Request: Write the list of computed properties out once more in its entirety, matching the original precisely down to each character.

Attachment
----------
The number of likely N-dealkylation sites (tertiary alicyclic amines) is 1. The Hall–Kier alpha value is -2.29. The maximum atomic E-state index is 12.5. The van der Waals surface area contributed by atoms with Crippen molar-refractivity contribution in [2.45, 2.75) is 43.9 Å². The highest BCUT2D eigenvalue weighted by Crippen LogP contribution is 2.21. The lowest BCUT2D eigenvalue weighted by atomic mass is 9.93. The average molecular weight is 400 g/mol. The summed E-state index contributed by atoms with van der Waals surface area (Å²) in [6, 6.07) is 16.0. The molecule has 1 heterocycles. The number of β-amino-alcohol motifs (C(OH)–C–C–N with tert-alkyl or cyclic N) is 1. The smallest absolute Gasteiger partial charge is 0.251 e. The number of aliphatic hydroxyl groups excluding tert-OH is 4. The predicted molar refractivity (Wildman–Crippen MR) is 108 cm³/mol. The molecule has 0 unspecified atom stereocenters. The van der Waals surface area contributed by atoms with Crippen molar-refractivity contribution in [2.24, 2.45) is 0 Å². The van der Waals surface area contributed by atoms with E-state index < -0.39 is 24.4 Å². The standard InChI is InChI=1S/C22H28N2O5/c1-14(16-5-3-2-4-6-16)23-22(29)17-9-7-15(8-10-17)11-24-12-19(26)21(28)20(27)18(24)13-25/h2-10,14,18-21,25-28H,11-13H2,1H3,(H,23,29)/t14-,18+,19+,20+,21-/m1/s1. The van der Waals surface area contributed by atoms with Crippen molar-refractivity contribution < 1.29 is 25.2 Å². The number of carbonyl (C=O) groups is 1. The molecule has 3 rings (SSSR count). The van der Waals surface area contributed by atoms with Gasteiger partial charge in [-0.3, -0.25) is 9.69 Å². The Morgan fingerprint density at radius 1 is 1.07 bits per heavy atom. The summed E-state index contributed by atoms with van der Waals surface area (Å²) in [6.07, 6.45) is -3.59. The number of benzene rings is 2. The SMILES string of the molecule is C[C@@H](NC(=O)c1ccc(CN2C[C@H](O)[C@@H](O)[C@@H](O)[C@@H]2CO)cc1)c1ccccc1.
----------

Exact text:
The number of likely N-dealkylation sites (tertiary alicyclic amines) is 1. The Hall–Kier alpha value is -2.29. The maximum atomic E-state index is 12.5. The van der Waals surface area contributed by atoms with Crippen molar-refractivity contribution in [2.45, 2.75) is 43.9 Å². The highest BCUT2D eigenvalue weighted by Crippen LogP contribution is 2.21. The lowest BCUT2D eigenvalue weighted by atomic mass is 9.93. The average molecular weight is 400 g/mol. The summed E-state index contributed by atoms with van der Waals surface area (Å²) in [6, 6.07) is 16.0. The molecule has 1 heterocycles. The number of β-amino-alcohol motifs (C(OH)–C–C–N with tert-alkyl or cyclic N) is 1. The smallest absolute Gasteiger partial charge is 0.251 e. The number of aliphatic hydroxyl groups excluding tert-OH is 4. The predicted molar refractivity (Wildman–Crippen MR) is 108 cm³/mol. The molecule has 0 unspecified atom stereocenters. The van der Waals surface area contributed by atoms with Crippen molar-refractivity contribution in [2.24, 2.45) is 0 Å². The van der Waals surface area contributed by atoms with E-state index < -0.39 is 24.4 Å². The standard InChI is InChI=1S/C22H28N2O5/c1-14(16-5-3-2-4-6-16)23-22(29)17-9-7-15(8-10-17)11-24-12-19(26)21(28)20(27)18(24)13-25/h2-10,14,18-21,25-28H,11-13H2,1H3,(H,23,29)/t14-,18+,19+,20+,21-/m1/s1. The van der Waals surface area contributed by atoms with Crippen molar-refractivity contribution < 1.29 is 25.2 Å². The number of carbonyl (C=O) groups is 1. The molecule has 3 rings (SSSR count). The van der Waals surface area contributed by atoms with Gasteiger partial charge in [-0.3, -0.25) is 9.69 Å². The Morgan fingerprint density at radius 1 is 1.07 bits per heavy atom. The summed E-state index contributed by atoms with van der Waals surface area (Å²) in [6.07, 6.45) is -3.59. The number of benzene rings is 2. The SMILES string of the molecule is C[C@@H](NC(=O)c1ccc(CN2C[C@H](O)[C@@H](O)[C@@H](O)[C@@H]2CO)cc1)c1ccccc1.